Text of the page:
Antonio C. Wolff, MD, FACP, an internationally recognized leader in breast cancer research and treatment was named an Associate Editor of the Journal of Clinical Oncology (JCO)
. Dr. Wolff is Professor of Oncology at the Johns Hopkins Kimmel Comprehensive Cancer Center in Baltimore, Maryland.
In the following interview, Dr. Wolff discusses with ASCO Connection
his new role as JCO
AC: What do you envision for JCO?
: I envision JCO
further enhancing its role as a one-stop source of information for clinicians looking for reliable and actionable knowledge to improve the quality of the care their patients receive. JCO
is also a reputable forum for clinical and health-services researchers eager to disseminate new knowledge, while challenging readers and peers to think critically, and for laboratory researchers looking to educate, engage with, and learn from their clinical counterparts.
AC: What makes a good JCO manuscript?
prides itself in attracting new, practice-changing papers that have the potential to impact patient care in a meaningful way.
AC: What do you want readers to gain from reading JCO?
: Just by reviewing JCO
’s Table of Contents, readers can quickly have a snapshot of current topics. Editorials and Commentaries give readers access to thoughtful opinion leaders and an opportunity to practice critical thinking. More than ever, this is a skill that clinicians, researchers, and policymakers must practice at all times.
AC: Do you have any “words of wisdom” for current and future readers?
: Be proactive, be selective, and read smartly. Data overload is the norm and our email inboxes are bursting at the seams from informational offerings that sometimes are biased towards addressing educational needs determined by specific interest groups. Readers can also benefit from learning how to use electronic tools like email filters and RSS to regain control of the information flow and protect their limited time. And while reading a paper, trust your gut and never let go of a healthy dose of skepticism. This will make you a better reader, a better scientist, and a better health care professional.
AC: How is JCO unique?
: More than ever, the complexities of conducting biologically driven, evidence-based clinical research in oncology require team science and individuals with distinct backgrounds and unique skills who are willing to collaborate. New knowledge and resulting questions must then be translated into a usable form to effect changes in patient care and future research. JCO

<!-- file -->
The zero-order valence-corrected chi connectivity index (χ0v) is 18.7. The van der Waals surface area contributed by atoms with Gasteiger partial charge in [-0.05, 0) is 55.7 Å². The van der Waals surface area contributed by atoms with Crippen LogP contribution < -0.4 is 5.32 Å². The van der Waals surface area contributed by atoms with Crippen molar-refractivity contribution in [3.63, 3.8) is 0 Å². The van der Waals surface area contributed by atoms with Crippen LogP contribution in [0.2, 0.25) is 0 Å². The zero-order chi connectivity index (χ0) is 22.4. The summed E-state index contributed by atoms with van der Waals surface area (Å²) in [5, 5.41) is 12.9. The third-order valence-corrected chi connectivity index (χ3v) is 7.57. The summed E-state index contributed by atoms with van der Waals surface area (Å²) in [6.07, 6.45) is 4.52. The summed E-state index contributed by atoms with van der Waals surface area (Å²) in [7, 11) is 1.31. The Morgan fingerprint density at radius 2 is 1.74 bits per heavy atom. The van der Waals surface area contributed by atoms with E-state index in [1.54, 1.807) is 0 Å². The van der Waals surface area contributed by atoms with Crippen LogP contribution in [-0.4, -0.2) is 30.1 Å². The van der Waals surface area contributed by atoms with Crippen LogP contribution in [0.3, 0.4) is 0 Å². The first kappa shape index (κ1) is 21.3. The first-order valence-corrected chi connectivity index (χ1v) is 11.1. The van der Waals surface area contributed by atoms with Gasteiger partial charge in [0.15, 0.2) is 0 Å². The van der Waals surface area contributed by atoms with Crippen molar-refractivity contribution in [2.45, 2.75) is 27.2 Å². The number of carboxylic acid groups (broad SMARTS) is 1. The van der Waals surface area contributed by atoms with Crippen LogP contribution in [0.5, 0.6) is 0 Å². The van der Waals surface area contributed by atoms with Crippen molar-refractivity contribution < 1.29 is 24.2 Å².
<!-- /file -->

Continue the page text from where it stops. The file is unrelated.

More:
can serve as—what was called in Ancient Greece the “Agora” (the gathering place or the Forum in Latin)—a place for all to meet and exchange information.
AC: What will be your biggest challenge as a JCO Associate Editor?
: Researchers invest a lot of resources and their time to conduct studies and pursue ideas they support and believe. Therefore, those of us in the JCO
Editorial Board need to be fair to all involved, and do our best to make sure that readers have access to the best research and most thoughtful opinions in a timely fashion.
AC: Why did you want to take on the role of JCO Associate Editor?
: I was honored to be tapped for this role—asked to add my voice to these important conversations happening in real time and that help influence the scientific discourse. I see this opportunity as a privilege, and I hope to do well by researchers, by reviewers, by readers, and most important by the patients we ultimately serve.
AC: Is there anything else you’d like to mention?
: Like everything these days, it takes a village. I am fortunate to have access to past and present breast cancer JCO
Associate Editors like Terry Mamounas, MD, MPH, FACS; Mark Levine, MD, MSc; Clifford Hudis, MD; Bruce G. Haffty, MD; and Pamela Goodwin, MD. I also look forward to benefitting from the experience and knowledge of JCO
Editor-in-Chief Stephen A. Cannistra, MD, JCO
Associate Editors, and all the reviewers who will help me in years to come.